The Joys of Being Single
Is it normal to have had crushes as far back as preschool?
I recall being in pre-K and liking a blond boy named Brandon. I had my first “boyfriend” at 11-years-old at sleep-away camp—we tried to kiss and both thought it was disgusting. My first real relationship started when I was 15, and lasted 5 years.
As a straight, cis woman, I have always felt this nagging and unsettling pressure to be in a relationship. At some point in my life, I learned that having a man meant having worth, and that being single meant I was undesirable and unattractive. Of course, these beliefs are inextricably rooted in heteropatriarchy and the way our culture obsesses over romantic love. Nevertheless, I consistently valued myself based on what men, and specifically men whom I was romantically interested in, thought of me.
My five-year relationship ended not with a bang but a sizzle: we’d both known for some time that whatever we had wasn’t working, but neither of us could bring ourselves to end it. When circumstances essentially forced our hands, we both agreed it was over.
I spent that post-breakup year studying abroad in southern France, and honestly, I didn’t miss him at all. We had gone from talking every day for five years to no communication, we didn’t follow each other on social media, and my life was so far away and abundant with fulfilling new experiences that it was easy to distract myself. I didn’t really have to grieve that death yet, and I needed the distractions because the pain I felt about our failed relationship was far too overwhelming.
When I returned to the U.S. for my senior year of college, it all hit me—and hit me hard. I hadn’t really dated anyone in France, because, for the most part, I was just enjoying being somewhere else. But when I returned to “real life,” I couldn’t run away from the question: Who am I without a relationship?
Who am I without a man in my life? I was so used to being Ayu the girlfriend that I was wildly out of touch with Ayu period. I longed to reconnect with her, but I honestly didn’t know how. It was easier to fill my time with swiping on Tinder and texting randoms than to sit with me, myself, and I. I deeply missed being in a relationship, too: I yearned for that profound companionship and intimacy (and I made a lot of questionable choices searching for that.) It wasn’t until I finally slept with someone new that a door opened for me.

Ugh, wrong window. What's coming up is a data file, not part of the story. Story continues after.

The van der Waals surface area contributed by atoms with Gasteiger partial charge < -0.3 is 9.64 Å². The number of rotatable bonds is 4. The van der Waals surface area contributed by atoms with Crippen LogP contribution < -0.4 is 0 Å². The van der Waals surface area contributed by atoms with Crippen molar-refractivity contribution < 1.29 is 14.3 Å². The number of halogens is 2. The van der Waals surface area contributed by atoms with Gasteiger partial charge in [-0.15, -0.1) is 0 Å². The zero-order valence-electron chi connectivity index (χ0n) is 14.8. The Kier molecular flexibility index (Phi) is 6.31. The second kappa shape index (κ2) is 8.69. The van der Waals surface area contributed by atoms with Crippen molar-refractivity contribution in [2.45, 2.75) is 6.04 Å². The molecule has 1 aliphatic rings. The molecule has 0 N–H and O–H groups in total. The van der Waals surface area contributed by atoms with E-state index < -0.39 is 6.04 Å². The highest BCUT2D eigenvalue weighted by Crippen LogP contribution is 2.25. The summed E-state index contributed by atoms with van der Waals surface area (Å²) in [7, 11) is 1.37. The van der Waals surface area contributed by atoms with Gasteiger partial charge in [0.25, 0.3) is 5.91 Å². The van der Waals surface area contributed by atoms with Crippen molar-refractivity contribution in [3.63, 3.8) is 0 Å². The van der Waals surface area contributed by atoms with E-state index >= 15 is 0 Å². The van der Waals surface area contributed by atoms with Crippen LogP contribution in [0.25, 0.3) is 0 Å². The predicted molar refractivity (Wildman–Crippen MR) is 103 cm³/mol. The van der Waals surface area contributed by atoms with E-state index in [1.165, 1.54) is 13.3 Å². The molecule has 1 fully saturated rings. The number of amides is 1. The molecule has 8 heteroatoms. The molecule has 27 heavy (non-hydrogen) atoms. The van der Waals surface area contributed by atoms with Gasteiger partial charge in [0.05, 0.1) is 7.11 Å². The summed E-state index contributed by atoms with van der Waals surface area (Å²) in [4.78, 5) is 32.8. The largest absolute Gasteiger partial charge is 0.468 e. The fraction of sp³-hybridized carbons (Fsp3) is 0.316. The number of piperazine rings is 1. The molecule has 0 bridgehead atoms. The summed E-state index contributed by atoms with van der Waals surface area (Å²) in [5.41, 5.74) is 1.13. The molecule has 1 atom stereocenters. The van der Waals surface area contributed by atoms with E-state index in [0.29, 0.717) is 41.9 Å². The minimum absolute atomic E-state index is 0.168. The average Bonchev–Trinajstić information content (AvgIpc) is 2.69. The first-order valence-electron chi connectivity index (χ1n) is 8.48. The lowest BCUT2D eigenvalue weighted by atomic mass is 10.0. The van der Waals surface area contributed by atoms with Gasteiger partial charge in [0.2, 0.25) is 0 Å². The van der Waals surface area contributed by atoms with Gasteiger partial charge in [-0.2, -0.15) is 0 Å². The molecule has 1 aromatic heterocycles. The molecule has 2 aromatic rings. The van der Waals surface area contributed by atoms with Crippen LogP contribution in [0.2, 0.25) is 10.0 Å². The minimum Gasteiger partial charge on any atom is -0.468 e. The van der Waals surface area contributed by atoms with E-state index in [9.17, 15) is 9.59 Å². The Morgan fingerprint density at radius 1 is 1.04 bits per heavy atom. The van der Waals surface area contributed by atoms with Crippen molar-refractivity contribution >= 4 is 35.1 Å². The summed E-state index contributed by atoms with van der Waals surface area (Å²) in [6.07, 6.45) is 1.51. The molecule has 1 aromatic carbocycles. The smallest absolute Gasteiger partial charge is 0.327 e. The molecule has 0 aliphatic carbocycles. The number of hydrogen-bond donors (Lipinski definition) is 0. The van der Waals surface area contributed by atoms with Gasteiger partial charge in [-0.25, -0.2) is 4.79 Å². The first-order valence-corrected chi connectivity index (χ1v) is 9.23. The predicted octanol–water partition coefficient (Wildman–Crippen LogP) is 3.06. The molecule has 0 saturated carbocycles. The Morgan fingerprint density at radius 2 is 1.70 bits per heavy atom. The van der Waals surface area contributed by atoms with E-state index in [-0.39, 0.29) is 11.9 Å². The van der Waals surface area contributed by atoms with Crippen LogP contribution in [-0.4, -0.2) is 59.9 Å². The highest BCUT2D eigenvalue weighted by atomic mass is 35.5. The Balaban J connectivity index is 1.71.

It took me a year and a half post-breakup to be physically intimate with someone other than my ex. Honestly, I was terrified that the person would find my naked body horrific, and that I wouldn’t know what I was doing. But that couldn’t have been further from the truth (obv.) It was a frigid January afternoon in Minnesota when I decided to hook up with a classmate. And I felt fucking invincible.
Sleeping with someone else without attachment, something I didn’t think I was capable of, made me realize that I had been approaching my single-ness in all the wrong ways. I was looking for things to fill this void I thought my ex had left, and I showed up for life like I was empty, in need of another to feel whole again. And while this sexual experience wasn’t particularly magical (sorry, Tom) it revealed to me that I didn’t actually want a relationship. What I deeply craved was freedom, and specifically, the freedom to make choices about my life without pressure, expectation, or fear of judgment. The freedom to just be me.